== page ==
The impact of impending regulatory reform in the multi-trillion-dollar money market industry appears to be accelerating in short-term bond markets. The October 14th regulatory implementation date is leading to substantial outflows from prime and, perhaps unintentionally, tax-exempt money market funds, but the new rules also provide one of the few clear opportunities for investors.
In a nutshell, the new rules require a floating net asset value for institutional prime and tax-exempt money market funds, as opposed to the current tradition of setting the share price at $1. The rules were adopted in part to help reduce the risk of runs on money market funds, such as that experienced by the Reserve Primary Fund, which “broke the buck” in 2008 in the midst of the financial crisis. Though long in the making and well understood by financial markets, the impending implementation of these money market reform measures hold significance not only directly for investors in money funds, but due to the importance of the financing provided by these funds, across the financial market landscape.
The summer exodus
As money fund reform approaches, uncertainty over how much in assets will leave prime money funds forces managers to dramatically shorten the maturity of their assets—effectively dropping the supply of short-term financing. The outflows from prime money funds accelerated significantly in August and September, with outflows of $405 billion, bringing the total year-to-date exodus from prime to $699 billion, for a decline of around 54% so far for the year (source: ICI).
The effect has been a notable rise in the shortest maturity interest rates—even as rates in other parts of the world are heading lower, or even further negative. The acceleration in outflows as well made its way into tax-exempt money funds. While the focus of money fund reform was on institutional prime money funds, the reforms impacted the tax-exempt space by imposing redemption fees and gates. One unintended consequence removed the ability of these funds to provide “sweep” functionality and that impact exacerbated the shift out of tax-exempt money funds, especially in August and September. See the chart below.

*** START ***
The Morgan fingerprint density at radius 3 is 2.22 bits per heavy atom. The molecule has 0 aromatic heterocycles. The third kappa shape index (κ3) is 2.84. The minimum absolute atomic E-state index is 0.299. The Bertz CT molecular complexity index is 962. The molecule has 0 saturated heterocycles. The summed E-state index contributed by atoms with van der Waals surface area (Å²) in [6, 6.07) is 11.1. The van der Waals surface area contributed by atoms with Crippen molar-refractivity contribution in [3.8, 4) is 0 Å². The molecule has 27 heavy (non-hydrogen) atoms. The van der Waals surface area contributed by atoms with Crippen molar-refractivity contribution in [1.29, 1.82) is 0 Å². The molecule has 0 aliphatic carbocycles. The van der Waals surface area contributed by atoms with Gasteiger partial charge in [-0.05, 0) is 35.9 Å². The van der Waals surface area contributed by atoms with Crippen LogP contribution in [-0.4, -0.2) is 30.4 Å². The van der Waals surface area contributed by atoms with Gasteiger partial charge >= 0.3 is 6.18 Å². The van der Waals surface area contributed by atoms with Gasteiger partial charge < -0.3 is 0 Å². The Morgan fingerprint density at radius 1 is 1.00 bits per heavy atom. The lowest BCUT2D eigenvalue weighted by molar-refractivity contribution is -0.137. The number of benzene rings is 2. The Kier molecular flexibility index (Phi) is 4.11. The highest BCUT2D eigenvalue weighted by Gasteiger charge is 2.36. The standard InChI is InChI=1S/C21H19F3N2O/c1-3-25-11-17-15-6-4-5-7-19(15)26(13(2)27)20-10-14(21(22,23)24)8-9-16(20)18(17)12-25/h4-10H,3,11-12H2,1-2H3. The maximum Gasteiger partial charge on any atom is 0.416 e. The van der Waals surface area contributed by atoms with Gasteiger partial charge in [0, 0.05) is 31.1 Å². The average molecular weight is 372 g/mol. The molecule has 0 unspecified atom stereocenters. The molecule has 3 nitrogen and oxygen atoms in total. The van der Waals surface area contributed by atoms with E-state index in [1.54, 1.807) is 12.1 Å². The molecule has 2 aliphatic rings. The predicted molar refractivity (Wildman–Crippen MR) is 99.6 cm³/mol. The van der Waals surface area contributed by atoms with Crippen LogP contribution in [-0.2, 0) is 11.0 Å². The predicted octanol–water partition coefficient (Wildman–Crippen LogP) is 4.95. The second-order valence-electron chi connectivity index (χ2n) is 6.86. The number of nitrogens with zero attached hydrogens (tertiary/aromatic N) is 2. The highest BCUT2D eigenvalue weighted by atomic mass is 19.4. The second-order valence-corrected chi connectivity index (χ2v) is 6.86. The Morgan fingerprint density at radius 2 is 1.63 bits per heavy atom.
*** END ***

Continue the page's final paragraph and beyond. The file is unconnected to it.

The acceleration of outflows from tax-exempt money funds hit short-term muni financing rates in recent months. The SIFMA Municipal Swap Index rate (an index of 7-day average maturity) spiked significantly from 44 basis points to 87 basis points as of October 5. The increases on the very short end of the curve led shorter maturity muni rates to underperform and, remarkably, the very front end of the curve in municipals inverted, with one-year maturity muni averages lower than the SIFMA Index.
A tactical opportunity
The impact of money fund reform represents a unique and clearly regulatory-induced outcome. We see these increases in short-term rates at odds with the “lower for longer” and even negative rate bond world. As reform implementation passes, so too should the uncertainties associated with it, bringing supply back into the very front end of the curve. Heading into October, the widening in shortened municipals (and LIBOR rates as well) represents a tactical opportunity for fixed income investors to pick up some yield—albeit over a short investment horizon—for their cash that otherwise might get nothing, or worse.